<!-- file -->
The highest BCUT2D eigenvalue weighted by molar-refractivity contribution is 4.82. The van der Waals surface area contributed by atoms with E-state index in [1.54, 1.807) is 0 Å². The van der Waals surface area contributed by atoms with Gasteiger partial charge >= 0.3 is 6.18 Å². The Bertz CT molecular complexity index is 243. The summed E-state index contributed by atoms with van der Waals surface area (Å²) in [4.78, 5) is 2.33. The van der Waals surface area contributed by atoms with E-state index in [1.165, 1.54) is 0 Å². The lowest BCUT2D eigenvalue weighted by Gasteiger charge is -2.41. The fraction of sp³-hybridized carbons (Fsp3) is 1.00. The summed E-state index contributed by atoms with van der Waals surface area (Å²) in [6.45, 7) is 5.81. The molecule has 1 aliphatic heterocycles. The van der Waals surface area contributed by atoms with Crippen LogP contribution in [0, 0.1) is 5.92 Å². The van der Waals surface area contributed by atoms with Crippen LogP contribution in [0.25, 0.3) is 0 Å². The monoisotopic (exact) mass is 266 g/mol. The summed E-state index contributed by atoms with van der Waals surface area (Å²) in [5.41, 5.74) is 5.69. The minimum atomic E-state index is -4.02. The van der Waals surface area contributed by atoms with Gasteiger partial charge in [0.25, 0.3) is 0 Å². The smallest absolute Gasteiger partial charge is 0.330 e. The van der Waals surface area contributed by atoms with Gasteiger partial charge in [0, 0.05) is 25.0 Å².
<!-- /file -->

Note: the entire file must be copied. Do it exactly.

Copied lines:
The highest BCUT2D eigenvalue weighted by molar-refractivity contribution is 4.82. The van der Waals surface area contributed by atoms with E-state index in [1.54, 1.807) is 0 Å². The van der Waals surface area contributed by atoms with Gasteiger partial charge >= 0.3 is 6.18 Å². The Bertz CT molecular complexity index is 243. The summed E-state index contributed by atoms with van der Waals surface area (Å²) in [4.78, 5) is 2.33. The van der Waals surface area contributed by atoms with E-state index in [1.165, 1.54) is 0 Å². The lowest BCUT2D eigenvalue weighted by Gasteiger charge is -2.41. The fraction of sp³-hybridized carbons (Fsp3) is 1.00. The summed E-state index contributed by atoms with van der Waals surface area (Å²) in [6.45, 7) is 5.81. The molecule has 1 aliphatic heterocycles. The van der Waals surface area contributed by atoms with Crippen LogP contribution in [0, 0.1) is 5.92 Å². The van der Waals surface area contributed by atoms with Crippen LogP contribution in [0.25, 0.3) is 0 Å². The monoisotopic (exact) mass is 266 g/mol. The summed E-state index contributed by atoms with van der Waals surface area (Å²) in [5.41, 5.74) is 5.69. The minimum atomic E-state index is -4.02. The van der Waals surface area contributed by atoms with Gasteiger partial charge in [0.25, 0.3) is 0 Å². The smallest absolute Gasteiger partial charge is 0.330 e. The van der Waals surface area contributed by atoms with Gasteiger partial charge in [0, 0.05) is 25.0 Å².